Choroidal melanoma
Choroidal naevus or melanoma may be easily missed if you were asked to examine with an direct ophthalmoscope especially if the lesion is only slightly pigmented. Remember to look for this if the optic disc, macula and retinal vessels are normal.

The lesion appears as an elevated, pigmented mass. There may be orange pigment (lipofuscin) on the tumour. Look for any retinal detachment around it. In melanoma treated with plaque, the surrounding area shows atrophy or surrounded by hard exudate (see the picture on the left).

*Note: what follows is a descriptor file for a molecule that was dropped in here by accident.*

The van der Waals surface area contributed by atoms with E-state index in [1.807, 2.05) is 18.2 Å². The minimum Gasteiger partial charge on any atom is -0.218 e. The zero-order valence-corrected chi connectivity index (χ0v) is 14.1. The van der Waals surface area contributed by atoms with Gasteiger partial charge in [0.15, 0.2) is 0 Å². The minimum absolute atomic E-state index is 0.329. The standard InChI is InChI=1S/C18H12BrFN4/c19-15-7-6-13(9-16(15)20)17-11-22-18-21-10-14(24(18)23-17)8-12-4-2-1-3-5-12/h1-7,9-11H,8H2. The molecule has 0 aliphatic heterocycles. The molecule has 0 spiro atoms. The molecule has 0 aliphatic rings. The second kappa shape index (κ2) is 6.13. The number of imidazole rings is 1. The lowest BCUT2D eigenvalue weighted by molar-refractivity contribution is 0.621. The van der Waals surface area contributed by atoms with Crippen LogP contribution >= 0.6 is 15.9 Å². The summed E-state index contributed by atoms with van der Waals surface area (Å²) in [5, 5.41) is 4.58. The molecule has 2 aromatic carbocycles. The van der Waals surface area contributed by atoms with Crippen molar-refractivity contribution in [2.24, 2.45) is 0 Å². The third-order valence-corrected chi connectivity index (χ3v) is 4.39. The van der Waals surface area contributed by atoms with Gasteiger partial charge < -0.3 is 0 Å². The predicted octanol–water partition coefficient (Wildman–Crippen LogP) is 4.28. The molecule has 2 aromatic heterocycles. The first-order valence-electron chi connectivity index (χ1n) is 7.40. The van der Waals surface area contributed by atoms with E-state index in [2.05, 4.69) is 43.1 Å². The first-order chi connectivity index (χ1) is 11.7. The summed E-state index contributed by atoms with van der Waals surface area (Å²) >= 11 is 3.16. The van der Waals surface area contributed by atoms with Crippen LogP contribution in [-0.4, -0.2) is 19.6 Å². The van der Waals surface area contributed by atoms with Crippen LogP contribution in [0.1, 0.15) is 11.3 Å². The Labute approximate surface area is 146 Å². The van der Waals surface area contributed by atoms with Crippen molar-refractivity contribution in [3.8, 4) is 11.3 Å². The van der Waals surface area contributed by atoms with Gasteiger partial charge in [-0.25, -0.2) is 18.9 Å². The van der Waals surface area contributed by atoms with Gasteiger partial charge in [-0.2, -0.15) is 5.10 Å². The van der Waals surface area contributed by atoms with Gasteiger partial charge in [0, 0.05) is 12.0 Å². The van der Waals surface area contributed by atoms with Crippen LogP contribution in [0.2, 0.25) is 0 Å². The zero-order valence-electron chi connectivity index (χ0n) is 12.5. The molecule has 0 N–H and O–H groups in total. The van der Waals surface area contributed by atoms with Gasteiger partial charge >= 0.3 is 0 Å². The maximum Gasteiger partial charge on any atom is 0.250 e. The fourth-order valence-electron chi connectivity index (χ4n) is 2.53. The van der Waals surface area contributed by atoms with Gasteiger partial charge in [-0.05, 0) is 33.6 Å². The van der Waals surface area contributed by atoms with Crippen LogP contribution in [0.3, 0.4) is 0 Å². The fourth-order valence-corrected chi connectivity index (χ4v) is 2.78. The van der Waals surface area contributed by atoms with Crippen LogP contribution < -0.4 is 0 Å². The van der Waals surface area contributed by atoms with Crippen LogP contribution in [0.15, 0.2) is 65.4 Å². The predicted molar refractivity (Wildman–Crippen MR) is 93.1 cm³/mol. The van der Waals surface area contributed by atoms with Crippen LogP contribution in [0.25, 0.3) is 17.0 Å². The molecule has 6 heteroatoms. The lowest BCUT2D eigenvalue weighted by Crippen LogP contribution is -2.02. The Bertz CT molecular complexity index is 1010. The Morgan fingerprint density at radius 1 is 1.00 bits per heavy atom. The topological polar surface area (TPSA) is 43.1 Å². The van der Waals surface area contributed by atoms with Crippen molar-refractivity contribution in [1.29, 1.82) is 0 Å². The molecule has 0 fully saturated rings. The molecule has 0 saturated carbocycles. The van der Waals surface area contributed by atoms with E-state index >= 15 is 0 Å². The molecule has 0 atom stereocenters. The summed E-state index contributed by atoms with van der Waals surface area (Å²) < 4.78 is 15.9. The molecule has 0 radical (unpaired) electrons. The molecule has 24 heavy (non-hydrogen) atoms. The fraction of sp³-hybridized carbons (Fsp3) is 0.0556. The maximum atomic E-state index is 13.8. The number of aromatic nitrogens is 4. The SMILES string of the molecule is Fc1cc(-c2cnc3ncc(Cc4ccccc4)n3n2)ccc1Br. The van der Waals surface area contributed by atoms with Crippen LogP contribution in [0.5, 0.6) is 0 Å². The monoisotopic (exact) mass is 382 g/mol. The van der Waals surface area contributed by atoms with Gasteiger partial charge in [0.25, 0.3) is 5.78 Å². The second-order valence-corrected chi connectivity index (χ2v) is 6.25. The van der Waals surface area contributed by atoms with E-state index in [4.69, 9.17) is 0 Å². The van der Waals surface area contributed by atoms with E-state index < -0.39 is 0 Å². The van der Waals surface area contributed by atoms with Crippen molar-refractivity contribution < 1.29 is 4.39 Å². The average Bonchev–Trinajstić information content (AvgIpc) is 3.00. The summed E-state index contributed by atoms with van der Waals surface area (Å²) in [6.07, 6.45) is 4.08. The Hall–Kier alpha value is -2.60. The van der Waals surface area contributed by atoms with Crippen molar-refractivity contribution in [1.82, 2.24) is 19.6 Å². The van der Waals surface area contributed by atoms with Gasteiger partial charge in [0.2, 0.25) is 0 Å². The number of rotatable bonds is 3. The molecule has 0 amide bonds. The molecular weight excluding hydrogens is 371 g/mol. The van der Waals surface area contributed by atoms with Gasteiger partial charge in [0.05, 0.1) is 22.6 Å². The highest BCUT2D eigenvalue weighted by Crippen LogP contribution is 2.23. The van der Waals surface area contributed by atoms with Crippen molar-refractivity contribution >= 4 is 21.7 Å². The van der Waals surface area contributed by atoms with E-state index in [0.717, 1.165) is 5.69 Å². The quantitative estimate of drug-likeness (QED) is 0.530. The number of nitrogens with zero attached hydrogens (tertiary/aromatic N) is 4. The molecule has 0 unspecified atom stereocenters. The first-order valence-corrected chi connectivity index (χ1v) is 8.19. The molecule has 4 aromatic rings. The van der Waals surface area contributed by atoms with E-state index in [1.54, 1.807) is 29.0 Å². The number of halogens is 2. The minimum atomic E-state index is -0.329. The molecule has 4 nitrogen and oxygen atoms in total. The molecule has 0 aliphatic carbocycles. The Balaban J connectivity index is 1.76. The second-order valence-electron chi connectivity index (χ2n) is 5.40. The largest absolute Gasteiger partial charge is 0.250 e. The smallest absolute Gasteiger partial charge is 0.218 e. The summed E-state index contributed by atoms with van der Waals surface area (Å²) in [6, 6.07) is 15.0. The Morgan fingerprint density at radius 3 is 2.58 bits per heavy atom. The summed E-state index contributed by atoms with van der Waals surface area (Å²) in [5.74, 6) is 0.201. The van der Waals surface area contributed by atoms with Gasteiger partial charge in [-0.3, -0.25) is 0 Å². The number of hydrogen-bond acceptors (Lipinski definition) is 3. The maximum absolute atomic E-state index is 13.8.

Other signs:

    • Rarely the patient may have ipsilateral facial hyperpigmentation due to naevus of Ota which is associated with increased risk of melanoma.


1. What treatment options are available for choroidal melanoma?

2. What are the cell types seen in uveal melanoma?


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